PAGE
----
Here is a favorite of elementary science teachers for the food chain. Each of the creatures passes the energy in its own unique way. In this upbeat rhyming story, the food chain connects herbivores, carnivores, insects and plants together in a fascinating circle of players. All beings on Earth--from the anchovy to the zooplankton--depend upon the green plant, which is the hero of the story. The special talent of the author shines again (see also A Drop Around the World) for being able to present the science curriculum so concisely, creatively, and cleverly. A 48-page Teacher Guide based on the book is also available.
Written and illustrated by a 14 year-old in 1992, this best-selling book has introduced a whole generation to the wonders of a very important habitat. Following XYZ the Ant, young readers walk through the alphabet and engage in fun alliterations about the amazing anteater, majestic macaw, and quiet quetzal along with the other inhabitants they encounter in the rainforest. The colorful illustrations were done in magic marker. It reaches a large age range because the large text is for young readers, while smaller text is for you or more advanced children. Kristin Joy Pratt (A Swim through the Sea) once again successfully inspires a generation of children about one of the most precious and fragile realms on Earth.
Teachers and parents, this book is an outstanding teaching resource, much more than the title might suggest. Beginning with a lifetime for a mayfly is about one day, it presents 24 lifetimes such as that of an earthworm (about six years), a giant sequoia (about 2,000 years), a bacteria (well, that depends), a dinosaur (never again) and the universe (about 15 to 20 billion years). Each example comes with detailed illustrations and something to ponder, such as, for earthworms: Worms teach us that our work can be very important, even if it cannot be seen. Each plant or animal is practically a lesson plan in itself, with tell about it, think about it, and look it up challenges. Written by a retired teacher, this is a favorite book for children and teachers alike.
Bon appetit! Kudos to Chef Nature for dishing up these tasty morsels. No reader with a discriminating palate will be able to put this delicious menu of appetizing delicacies down. Bugs for Lunch caters to a full array of creatures - animal, plant, and human - that munch on bugs. From a mantis perched and ready to prey on ladybugs and butterflies, to the honey-drenched fur of a big brown bear munching on a hive full of bees, Sylvia Long's vivid illustrations show close-up details of all sorts of creatures munching on their lunch. These colorful drawings of creatures that live to eat bugs will be your key to discovering a world of insectivores in your own backyard and beyond.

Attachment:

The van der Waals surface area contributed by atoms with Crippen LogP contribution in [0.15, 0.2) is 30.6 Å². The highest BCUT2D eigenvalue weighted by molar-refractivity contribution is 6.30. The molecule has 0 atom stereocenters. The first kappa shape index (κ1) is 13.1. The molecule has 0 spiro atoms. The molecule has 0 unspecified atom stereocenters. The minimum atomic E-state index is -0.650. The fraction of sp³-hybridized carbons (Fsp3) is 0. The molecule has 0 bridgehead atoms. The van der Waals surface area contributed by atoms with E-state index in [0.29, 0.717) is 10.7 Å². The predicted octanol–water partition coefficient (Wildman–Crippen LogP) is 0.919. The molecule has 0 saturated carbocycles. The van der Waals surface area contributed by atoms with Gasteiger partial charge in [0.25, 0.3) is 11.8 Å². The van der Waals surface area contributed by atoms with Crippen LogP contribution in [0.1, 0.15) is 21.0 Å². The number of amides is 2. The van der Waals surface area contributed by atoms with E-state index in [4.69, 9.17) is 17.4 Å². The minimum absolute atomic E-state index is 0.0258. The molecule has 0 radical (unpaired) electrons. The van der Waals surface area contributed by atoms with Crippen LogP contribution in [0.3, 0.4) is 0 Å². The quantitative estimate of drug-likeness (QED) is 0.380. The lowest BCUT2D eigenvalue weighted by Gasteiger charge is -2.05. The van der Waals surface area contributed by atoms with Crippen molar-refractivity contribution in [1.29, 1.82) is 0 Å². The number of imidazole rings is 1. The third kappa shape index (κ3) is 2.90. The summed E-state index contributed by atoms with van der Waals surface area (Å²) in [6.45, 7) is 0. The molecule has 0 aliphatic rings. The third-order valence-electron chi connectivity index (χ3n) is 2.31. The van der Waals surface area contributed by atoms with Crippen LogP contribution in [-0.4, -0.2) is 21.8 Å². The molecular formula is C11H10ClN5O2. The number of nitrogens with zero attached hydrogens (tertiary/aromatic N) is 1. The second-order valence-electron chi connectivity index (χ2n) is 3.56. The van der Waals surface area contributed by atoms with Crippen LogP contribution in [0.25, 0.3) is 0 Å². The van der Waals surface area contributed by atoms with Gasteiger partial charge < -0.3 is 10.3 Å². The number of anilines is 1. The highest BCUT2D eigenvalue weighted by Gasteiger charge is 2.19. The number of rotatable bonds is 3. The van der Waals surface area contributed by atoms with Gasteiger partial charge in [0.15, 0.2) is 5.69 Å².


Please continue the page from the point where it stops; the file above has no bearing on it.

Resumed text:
Nature comes alive to a curious young girl in this gently rhyming, delightfully imaginative book. She notices everything around her with awe: "A rock is an island for a frog...a turtle makes a bridge from a log...the sky is a place to be free...the Earth is a home for me." This book combines the best of fiction and nonfiction, and shows the joy of discovering the beauty of nature.
Years after a great oak tree tumbled to the ground, a whole community of animals made it their home. Roly-polies and daddy longlegs prowled here and there, while chipmunks and salamanders dashed everywhere. Question: Is the old tree alive? Or is it now dead? This lighthearted book offers a marvelous insight into a unique and easily-accessible community of forest animals. Jennifer DiRubbio's vivid close-up illustrations bring these fascinating creatures to life. Parents and teachers: the author offers over a dozen "activities, projects, and lots of cool ideas" ranging from suggestions for an animal diary, readers theatre, finger play, and much more that will help make learning fun.
This wonderful book is natural science - in this case, about desert animals - with a flair. A boy walks up to an impressive saguaro cactus and wonders who could be living on this arid ground? As night falls, he walks away. And then the place comes alive! A haven for creatures in a waterless land. The entertaining, repetitive rhyme is an attention-grabbing read-aloud that culminates in successful learning. Field Notes at the end of the book describe the animals in detail and include an unusual fact.